Corporate Banner
Satellite Banner
Technology
Networks
Scientific Communities
 
Become a Member | Sign in
Home>News>This Article
  News
Return

An Environmentally Friendly Battery made from Wood

Published: Monday, July 29, 2013
Last Updated: Monday, July 29, 2013
Bookmark and Share
Scientists utilize the properties of wood that mimic electrolytes.

Taking inspiration from trees, scientists have developed a battery made from a sliver of wood coated with tin that shows promise for becoming a tiny, long-lasting, efficient and environmentally friendly energy source. Their report on the device — 1,000 times thinner than a sheet of paper — appears in the journal Nano Letters.

Liangbing Hu, Teng Li and colleagues point out that today’s batteries often use stiff, non-flexible substrates, which are too rigid to release the stress that occurs as ions flow through the battery. They knew that wood fibers from trees are supple and naturally designed to hold mineral-rich water, similar to the electrolyte in batteries. They decided to explore use of wood as the base of an experimental sodium-ion battery. Using sodium rather than lithium would make the device environmentally friendly.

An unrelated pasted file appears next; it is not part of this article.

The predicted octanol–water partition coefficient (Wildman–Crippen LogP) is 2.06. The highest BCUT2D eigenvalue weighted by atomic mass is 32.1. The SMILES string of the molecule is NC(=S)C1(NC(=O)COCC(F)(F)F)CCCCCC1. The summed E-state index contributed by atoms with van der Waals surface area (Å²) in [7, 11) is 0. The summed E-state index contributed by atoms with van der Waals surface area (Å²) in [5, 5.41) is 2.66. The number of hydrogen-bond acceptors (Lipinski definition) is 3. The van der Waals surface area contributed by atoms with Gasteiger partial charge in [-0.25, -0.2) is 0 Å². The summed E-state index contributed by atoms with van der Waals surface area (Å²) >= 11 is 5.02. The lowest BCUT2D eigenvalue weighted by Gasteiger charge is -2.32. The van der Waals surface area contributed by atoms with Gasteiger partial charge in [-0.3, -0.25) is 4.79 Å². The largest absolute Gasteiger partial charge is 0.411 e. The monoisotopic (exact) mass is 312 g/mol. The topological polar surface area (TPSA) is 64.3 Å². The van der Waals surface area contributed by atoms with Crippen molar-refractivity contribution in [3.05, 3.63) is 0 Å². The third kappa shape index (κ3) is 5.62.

Lead author Hongli Zhu and other team members describe lab experiments in which the device performed successfully through 400 charge-discharge cycles, putting it among the longest-lasting of all sodium-ion nanobatteries. Batteries using the new technology would be best suited for large-scale energy storage applications, such as wind farms or solar energy installations, the report indicates.


Further Information
Access to this exclusive content is for Technology Networks Premium members only.

Join Technology Networks Premium for free access to:

  • Exclusive articles
  • Presentations from international conferences
  • Over 2,500+ scientific posters on ePosters
  • More Than 3,700+ scientific videos on LabTube
  • 35 community eNewsletters


Sign In



Forgotten your details? Click Here
If you are not a member you can join here

*Please note: By logging into TechnologyNetworks.com you agree to accept the use of cookies. To find out more about the cookies we use and how to delete them, see our privacy policy.

Related Content

Cheap Diagnostics with a Portable "Paper Machine"
Scientists have developed a cheap, portable system for point of care diagnostics for a range of infectious diseases, genetic conditions and cancer.
Monday, July 20, 2015
Microfluidic Device Mixes And Matches DNA For Synthetic Biology